Ethics investigators interviewed attendees who said no campaign fundraising took place. Young collected no donations there, and he stayed on an extra day for an additional hunt, bagging the cow nilgai -- the only animal he killed over the four-day weekend, according to his game ticket.

The Mariposa owner billed Willbros $34,625 for the four-day stay. Young didn't pay until seven years later, when the Ethics Committee directed him to reimburse Willbros $4,697 for his share of the costs, and his campaign $4,779 for his airfare there.

Young traveled four times to the luxury preserve of shopping center magnate Robert Congel -- a place called Savannah Dhu on the edge of the Finger Lakes region near Clyde, N.Y. The preserve covers 5,000 acres. Its introduced game species include boar, sika and fallow deer, and elk. Company executives valued the stay at the retreat at $1,000 a night, even though the company charged congressional guests a nominal $49 "to comply with campaign finance laws," the Ethics Committee reported.

Lt. Tom Lutz of the New York police force that enforces game laws said a state permit isn't necessary to hunt the exotic species. Bag limits and seasons are up to the preserve owner, said Lutz, who serves in the central New York region where Savannah Dhu is located.

Using campaign contribution reports and official travel records, the Daily News reported in 2007 that Young had received $33,000 in campaign contributions from Congel, his family and associates. Young provided Congel with $10 million in earmarks, including $5 million to study traffic in Syracuse, N.Y., where Congel had hoped to build Destiny USA into North America's largest mall. Congel hired Young's former chief of staff, C.J. Zane, to lobby on its behalf, and Ethics Committee records show Zane accompanied Young on several of the trips.

The 2007 story said Young had taken at least three trips to Savannah Dhu. The detailed records released by the Ethics Committee report show there were actually five. The committee accepted Young's assertion that two of trips were legitimate campaign events: Young held a joint fundraising event with three other congressman in a visit in 2003, and in 2007 donors to his campaign could pay to hunt with Young.

Two of the other trips were associated with fundraisers for the Alaska SeaLife Center in Seward, in which Young offered himself as part of the weekend. The stays at Savannah Dhu were donated by Congel. Randy DeLay and two Texas contractors purchased three guest visits in 2005, and three Texas contractors won an auction for the stays in 2006.

Young and his wife, Lu, had their stays at the preserve paid for by Congel, including round-trip travel on Congel's jet from Washington to Syracuse in 2005. (Young's campaign paid for a commercial flight in 2006.)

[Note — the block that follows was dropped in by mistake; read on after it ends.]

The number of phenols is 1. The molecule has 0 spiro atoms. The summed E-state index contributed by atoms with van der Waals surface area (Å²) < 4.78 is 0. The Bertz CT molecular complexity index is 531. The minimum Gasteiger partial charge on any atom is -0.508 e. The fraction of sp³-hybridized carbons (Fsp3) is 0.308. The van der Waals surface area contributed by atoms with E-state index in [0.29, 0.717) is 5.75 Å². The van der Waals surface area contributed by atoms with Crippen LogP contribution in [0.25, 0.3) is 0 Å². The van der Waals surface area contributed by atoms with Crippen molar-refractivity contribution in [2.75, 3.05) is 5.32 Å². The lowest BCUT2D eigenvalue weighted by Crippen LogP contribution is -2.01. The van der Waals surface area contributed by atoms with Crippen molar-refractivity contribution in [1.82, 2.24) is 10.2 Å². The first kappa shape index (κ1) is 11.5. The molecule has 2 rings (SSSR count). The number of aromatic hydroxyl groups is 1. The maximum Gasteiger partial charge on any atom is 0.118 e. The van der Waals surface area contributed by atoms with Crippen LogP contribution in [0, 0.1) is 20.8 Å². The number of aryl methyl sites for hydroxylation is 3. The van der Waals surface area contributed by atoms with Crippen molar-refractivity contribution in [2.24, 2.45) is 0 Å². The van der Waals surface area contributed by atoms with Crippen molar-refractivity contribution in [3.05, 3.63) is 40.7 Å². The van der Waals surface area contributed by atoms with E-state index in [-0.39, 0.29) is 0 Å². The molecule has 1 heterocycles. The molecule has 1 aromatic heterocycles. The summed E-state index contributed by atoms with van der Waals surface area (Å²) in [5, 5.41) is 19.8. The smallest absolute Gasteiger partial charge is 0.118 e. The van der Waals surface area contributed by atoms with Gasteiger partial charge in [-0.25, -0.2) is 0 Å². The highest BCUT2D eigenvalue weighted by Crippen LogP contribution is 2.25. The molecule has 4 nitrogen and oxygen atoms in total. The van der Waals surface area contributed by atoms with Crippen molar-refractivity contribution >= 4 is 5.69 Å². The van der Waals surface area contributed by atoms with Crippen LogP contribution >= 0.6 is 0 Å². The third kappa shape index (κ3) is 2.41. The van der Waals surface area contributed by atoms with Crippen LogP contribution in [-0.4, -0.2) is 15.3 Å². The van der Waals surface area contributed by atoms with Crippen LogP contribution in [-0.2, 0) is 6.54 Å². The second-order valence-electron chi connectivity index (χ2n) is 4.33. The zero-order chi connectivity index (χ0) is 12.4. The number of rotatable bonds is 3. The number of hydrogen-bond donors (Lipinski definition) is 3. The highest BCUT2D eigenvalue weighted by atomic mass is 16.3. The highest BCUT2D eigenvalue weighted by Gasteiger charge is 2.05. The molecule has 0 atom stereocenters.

Asked why he thought he could accept those free stays, including guided hunts, Young described it to the committee as a "charitable obligation." The committee found there was no such exception to its rules.

"If Rep. Young wants to support the SeaLife Center or any other charity by participating in an auction and offering his time as part of an item or items for bid, that may be permissible -- but he must pay for his own costs associated with that offer, as opposed to accepting the payment of those costs either from the charity or the affiliated donor," the committee said. It directed Young to pay $12,720 for the two trips.

Young claimed the fifth trip, in November 2004, was "personal hospitality," the House rules exception that allows a congressman to accept lodging from a friend. Because Savannah Dhu was corporate-owned and used for Congel's business, the committee said Young couldn't make that claim and directed him to repay $5,351.


As questions began to surface about Young, some officials in his campaign and the host companies began to show concern. In a 2005 email, Steven Dougherty, an Anchorage attorney and Young's campaign manager at the time, expressed his worries to Young's chief of staff, Michael Anderson, about the campaign paying for Young's and his wife's airfare from Washington to Corpus Christi, Texas, the nearest big airport to Mariposa Ranch.

"I am totally prepared to get a check out to Randy (DeLay) for the amount of $3,459.60," Dougherty wrote. "Mike I have to be honest. How is this campaign-related? Are we going to have a fundraising event there? We already had our Texas events in December. This makes me nervous. The ADN (Anchorage Daily News) is attacking Tom DeLay today regarding these types of issues. As always, I am just trying got keep the boss safe."

There was no reply from Anderson in the record.

The committee report says that Young attended an "Alaska Energy Conference" every year from 2001 to 2004 and again in 2006 at Las Pitas Camp in Texas, a facility with deer and quail hunting owned by the Rowan Co., a drilling and aviation firm. But in 2007, the long-term CEO of Rowan, Robert Palmer, had been replaced by Daniel McNease.

When Palmer heard that Young was "denied access" to Las Pitas for the 2007 conference, he sent a sharply worded email demanding the decision be reversed. But McNease stuck to his decision, according to a "confidential" letter made public by the Ethics Committee.

"As you know, Rowan received a federal grand jury subpoena in June of this year that deals specifically with Rowan's entertainment of government officials at Las Pitas," McNease wrote. "It would be imprudent and contrary to Company policy to entertain any government official at Las Pitas. This trip may invite further (Department of Justice) scrutiny, not just of Rowan, but of Congressman Young as well and would also expose Rowan to the very real possibility of negative publicity."

Reach Richard Mauer at rmauer@adn.com or 257-4345.